On any given day, the American public can watch one of several Wall Street–focused cable news channels, read numerous high finance–oriented newspapers (as well as ubiquitous business sections in others), or click on a seemingly endless supply of online sites and news apps tracking the profits and losses of US businesses and corporations. It’s not a stretch to say that the business of modern American journalism is, to a stunning degree, about covering business.
This is not a new phenomenon. In the late 19th century, the New York Times famously adopted a pose of “objectivity”—which soon became the profession’s national animating philosophy—in large part to appeal to a wider business audience and sell more ads. But for much of the 20th century, press attention paid to Wall Street and corporations was coupled with a similar focus on covering unions and labor movements.
No longer is that the case. As union membership has declined from about 35 percent of US workers 50 years ago to barely 10 percent now, the mainstream press’ broader institutional interest in the labor beat has ebbed as well, as Columbia Journalism Review (3/12/15) noted several years ago. Today, we are left with a vast news infrastructure that ceaselessly covers management concerns and breathlessly fêtes CEOs, while critical labor issues—like workers’ rights and safety, stagnant middle-class wages, and a decades-long campaign to undermine union power—struggle to get mentioned in the press.
The statewide teachers and school staffers strike in West Virginia—just concluded earlier this week with a stunning victory by the union—offers an ominous case study of the state of labor coverage in the national press. More than 20,000 teachers and 13,000 staffers walked out, shutting down every school in the state, despite having no legal “right” to strike—a remarkable feat. Yet many in the corporate media took days to notice the story, while others neglected to cover it until the stoppage was all but resolved. Some chose to rely heavily upon wire service coverage to backstop a lack of in-house coverage, effectively treating the strike like a local, general interest item, rather than as a story with larger political ramifications, as is already evident. (The pay and healthcare cost issues raised by the West Virginia teachers have now sparked or shored up a movement among educators in states like Oklahoma, Arizona and Kentucky to consider similar actions.)
Former longtime New York Times labor reporter Steven Greenhouse noticed the media’s delayed response. “I think the national press was maybe a day or two late writing about this,” he said. “I think it took people some time to realize that it’s a very big strike and the stakes are really interesting.” He says there is noticeably less news coverage of strikes than there used to be—partly because there are fewer strikes; and even those that happen are seen as more of a private dispute between two parties. “Fifty years ago, when there was a strike, or even 30 years ago, a lot of editors thought this would be a matter of public import,” he notes.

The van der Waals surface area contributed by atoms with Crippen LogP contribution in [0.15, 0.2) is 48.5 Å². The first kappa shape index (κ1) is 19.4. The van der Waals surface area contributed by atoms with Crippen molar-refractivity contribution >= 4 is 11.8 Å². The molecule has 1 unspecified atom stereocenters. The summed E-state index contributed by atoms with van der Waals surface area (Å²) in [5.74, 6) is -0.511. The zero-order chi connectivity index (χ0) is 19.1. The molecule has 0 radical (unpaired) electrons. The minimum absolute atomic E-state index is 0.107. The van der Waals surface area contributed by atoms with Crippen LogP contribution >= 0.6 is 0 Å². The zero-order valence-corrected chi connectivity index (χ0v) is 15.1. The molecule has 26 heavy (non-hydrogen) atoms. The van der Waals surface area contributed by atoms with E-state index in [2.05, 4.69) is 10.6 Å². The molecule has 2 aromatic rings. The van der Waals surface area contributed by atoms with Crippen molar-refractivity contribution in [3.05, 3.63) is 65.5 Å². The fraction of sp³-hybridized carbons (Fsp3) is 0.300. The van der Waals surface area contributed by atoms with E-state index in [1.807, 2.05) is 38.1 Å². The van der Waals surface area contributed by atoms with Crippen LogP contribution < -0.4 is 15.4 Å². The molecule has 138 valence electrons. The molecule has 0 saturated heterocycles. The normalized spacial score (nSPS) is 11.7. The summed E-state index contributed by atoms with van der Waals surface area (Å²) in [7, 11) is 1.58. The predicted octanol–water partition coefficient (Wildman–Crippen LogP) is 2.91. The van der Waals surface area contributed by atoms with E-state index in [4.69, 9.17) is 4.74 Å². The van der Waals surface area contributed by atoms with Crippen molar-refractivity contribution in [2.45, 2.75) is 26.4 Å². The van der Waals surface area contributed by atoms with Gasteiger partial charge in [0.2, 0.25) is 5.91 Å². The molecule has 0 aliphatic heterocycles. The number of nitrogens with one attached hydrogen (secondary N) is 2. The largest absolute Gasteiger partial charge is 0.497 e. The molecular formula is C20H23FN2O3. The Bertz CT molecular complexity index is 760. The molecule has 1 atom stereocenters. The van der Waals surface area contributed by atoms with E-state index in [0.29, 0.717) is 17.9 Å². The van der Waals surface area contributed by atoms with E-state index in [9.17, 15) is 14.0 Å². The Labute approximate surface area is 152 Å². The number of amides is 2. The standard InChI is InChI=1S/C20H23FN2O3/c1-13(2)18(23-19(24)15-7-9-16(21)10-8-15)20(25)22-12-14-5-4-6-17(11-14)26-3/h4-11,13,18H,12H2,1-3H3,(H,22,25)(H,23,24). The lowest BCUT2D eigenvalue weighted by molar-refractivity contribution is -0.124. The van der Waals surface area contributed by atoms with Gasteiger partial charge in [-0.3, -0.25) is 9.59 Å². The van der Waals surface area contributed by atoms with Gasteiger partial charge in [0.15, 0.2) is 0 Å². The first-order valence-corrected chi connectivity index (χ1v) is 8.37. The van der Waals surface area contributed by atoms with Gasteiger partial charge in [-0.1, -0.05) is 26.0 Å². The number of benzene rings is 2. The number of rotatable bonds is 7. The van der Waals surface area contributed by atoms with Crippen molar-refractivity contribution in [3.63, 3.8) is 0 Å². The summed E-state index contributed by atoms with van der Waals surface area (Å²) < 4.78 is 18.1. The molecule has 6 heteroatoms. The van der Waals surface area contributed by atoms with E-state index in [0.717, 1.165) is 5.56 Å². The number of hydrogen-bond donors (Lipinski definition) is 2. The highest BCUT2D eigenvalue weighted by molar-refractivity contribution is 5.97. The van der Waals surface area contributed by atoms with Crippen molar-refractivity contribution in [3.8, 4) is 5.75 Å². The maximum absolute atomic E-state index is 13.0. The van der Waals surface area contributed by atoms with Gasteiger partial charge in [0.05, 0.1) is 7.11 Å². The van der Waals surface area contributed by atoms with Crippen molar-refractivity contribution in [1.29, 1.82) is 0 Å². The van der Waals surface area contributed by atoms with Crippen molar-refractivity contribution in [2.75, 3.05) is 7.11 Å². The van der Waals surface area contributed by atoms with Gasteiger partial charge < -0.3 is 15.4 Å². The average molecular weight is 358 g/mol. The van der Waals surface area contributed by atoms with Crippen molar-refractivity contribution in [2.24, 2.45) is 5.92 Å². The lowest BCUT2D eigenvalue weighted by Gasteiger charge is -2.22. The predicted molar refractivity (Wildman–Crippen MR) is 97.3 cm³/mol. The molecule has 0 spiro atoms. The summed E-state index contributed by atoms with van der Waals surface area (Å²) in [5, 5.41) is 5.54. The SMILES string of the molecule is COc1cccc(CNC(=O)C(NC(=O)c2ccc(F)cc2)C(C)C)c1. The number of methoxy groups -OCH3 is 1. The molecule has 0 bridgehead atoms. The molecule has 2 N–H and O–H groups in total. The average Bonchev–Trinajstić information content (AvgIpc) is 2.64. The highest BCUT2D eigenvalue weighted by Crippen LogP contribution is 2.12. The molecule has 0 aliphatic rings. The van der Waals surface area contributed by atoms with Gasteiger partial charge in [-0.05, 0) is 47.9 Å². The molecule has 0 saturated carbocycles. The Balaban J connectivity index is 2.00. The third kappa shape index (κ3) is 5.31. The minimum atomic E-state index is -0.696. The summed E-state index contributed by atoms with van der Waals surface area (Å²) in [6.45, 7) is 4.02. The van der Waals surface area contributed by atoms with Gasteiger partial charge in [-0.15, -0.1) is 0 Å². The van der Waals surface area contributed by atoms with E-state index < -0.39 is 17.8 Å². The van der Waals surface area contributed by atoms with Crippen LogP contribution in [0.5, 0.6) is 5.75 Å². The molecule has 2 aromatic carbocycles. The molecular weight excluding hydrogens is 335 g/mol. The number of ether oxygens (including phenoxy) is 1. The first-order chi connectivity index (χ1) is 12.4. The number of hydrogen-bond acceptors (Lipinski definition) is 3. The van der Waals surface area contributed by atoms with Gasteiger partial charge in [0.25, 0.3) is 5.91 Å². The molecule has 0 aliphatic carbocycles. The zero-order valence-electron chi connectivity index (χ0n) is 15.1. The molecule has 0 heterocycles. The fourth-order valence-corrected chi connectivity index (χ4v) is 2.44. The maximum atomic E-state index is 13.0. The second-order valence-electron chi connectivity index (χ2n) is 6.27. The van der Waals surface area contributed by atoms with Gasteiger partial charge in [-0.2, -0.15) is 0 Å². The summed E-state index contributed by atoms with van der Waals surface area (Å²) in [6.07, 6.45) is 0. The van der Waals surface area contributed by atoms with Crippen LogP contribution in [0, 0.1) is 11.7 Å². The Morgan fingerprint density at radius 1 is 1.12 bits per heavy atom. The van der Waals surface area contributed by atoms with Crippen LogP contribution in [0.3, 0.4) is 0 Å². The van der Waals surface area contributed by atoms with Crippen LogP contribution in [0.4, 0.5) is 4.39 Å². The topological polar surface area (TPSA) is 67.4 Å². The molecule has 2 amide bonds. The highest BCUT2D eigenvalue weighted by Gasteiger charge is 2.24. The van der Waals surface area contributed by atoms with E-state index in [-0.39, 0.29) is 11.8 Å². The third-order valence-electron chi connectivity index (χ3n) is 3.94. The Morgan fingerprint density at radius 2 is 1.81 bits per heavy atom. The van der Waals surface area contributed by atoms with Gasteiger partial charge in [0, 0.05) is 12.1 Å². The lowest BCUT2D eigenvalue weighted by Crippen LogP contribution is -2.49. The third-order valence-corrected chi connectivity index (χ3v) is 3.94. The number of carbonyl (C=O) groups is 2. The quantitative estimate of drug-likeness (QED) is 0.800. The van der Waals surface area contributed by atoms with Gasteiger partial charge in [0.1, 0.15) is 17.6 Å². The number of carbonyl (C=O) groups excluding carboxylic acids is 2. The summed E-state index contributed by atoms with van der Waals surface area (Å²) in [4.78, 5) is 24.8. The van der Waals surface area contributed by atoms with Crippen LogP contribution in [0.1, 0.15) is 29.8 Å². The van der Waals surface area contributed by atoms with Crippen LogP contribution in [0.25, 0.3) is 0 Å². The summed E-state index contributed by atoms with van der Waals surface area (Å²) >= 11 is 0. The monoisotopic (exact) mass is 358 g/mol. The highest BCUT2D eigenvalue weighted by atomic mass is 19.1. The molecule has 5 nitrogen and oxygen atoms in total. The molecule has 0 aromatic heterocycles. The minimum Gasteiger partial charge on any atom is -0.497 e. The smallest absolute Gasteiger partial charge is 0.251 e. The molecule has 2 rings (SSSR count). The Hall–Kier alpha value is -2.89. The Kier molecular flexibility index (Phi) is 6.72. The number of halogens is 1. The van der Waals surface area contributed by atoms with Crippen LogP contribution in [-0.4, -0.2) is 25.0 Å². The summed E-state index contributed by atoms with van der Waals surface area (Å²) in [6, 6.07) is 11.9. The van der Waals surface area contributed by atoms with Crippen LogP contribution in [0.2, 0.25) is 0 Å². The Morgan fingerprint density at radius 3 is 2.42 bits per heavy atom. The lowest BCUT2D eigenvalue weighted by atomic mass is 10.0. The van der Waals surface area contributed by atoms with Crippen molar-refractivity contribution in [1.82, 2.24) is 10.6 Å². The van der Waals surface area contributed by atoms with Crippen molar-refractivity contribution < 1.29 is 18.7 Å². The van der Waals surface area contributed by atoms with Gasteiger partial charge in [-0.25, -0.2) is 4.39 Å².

Greenhouse, who left the Times in late 2014 after 31 years at the paper, was part of a dying breed in the mainstream press. Currently, only a handful of national corporate news outlets have reporters specifically assigned to cover labor issues: the New York Times (Noam Scheiber), Huffington Post (Dave Jamieson), Bloomberg News (Josh Eidelson), Washington Post (Danielle Paquette) and Politico (Timothy Noah, who is editor of labor policy). The Wall Street Journal’s last labor reporter, Melanie Trottman, left several months ago without being replaced.
Not surprisingly, dedicating staff to reporting on labor issues seemed to correlate with earlier coverage of the West Virginia teachers’ strike. The Huffington Post ran its first story on West Virginia teachers’ pay issues in early February and had its second story—on a smaller, one-day walkout—the week before the statewide strike began. The Times, Bloomberg and the Washington Post all had on-the-ground reports by the strike’s second day.
By contrast, the three broadcast networks, CNN and MSNBC took several more days before their first, in-house coverage. Fox News and Politico, despite the latter’s labor beat, brought up the rear, essentially foregoing any real coverage until the strike was all but resolved. (Worth noting: Politico did mention the strike every day from its inception in a daily news brief and, curiously, neither the Times’ nor Washington Post’s labor reporters wrote a single story about the two-week-long strike, which was covered by other reporters at those papers.)
Though many in the national press arrived late, most of them ramped up their coverage as the strike continued into its second week. And after the teachers rejected a proposed half-measure solution on February 27 from the state’s Republican-led legislature—a smaller-than-demanded pay raise and no help defraying healthcare costs—coverage expanded considerably in the strike’s second week.